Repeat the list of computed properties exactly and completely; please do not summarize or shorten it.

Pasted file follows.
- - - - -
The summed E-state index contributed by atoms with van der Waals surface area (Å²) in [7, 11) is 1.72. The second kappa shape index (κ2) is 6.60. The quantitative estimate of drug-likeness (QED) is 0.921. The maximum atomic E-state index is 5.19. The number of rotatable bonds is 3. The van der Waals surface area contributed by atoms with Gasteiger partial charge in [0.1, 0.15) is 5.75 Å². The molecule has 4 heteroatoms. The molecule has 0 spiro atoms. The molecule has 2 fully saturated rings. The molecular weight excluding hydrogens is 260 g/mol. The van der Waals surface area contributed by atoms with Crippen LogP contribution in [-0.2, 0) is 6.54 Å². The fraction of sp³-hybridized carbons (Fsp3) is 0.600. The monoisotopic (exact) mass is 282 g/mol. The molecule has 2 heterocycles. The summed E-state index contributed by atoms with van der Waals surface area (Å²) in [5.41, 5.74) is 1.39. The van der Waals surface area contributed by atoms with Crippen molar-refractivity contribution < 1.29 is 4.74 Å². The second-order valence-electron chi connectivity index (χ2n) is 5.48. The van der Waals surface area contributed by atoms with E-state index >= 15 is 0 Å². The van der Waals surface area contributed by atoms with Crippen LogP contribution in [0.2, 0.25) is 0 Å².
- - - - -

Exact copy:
The summed E-state index contributed by atoms with van der Waals surface area (Å²) in [7, 11) is 1.72. The second kappa shape index (κ2) is 6.60. The quantitative estimate of drug-likeness (QED) is 0.921. The maximum atomic E-state index is 5.19. The number of rotatable bonds is 3. The van der Waals surface area contributed by atoms with Gasteiger partial charge in [0.1, 0.15) is 5.75 Å². The molecule has 4 heteroatoms. The molecule has 0 spiro atoms. The molecule has 2 fully saturated rings. The molecular weight excluding hydrogens is 260 g/mol. The van der Waals surface area contributed by atoms with Crippen LogP contribution in [-0.2, 0) is 6.54 Å². The fraction of sp³-hybridized carbons (Fsp3) is 0.600. The monoisotopic (exact) mass is 282 g/mol. The molecule has 2 heterocycles. The summed E-state index contributed by atoms with van der Waals surface area (Å²) in [5.41, 5.74) is 1.39. The van der Waals surface area contributed by atoms with Crippen molar-refractivity contribution < 1.29 is 4.74 Å². The second-order valence-electron chi connectivity index (χ2n) is 5.48. The van der Waals surface area contributed by atoms with E-state index >= 15 is 0 Å². The van der Waals surface area contributed by atoms with Crippen LogP contribution in [0.2, 0.25) is 0 Å².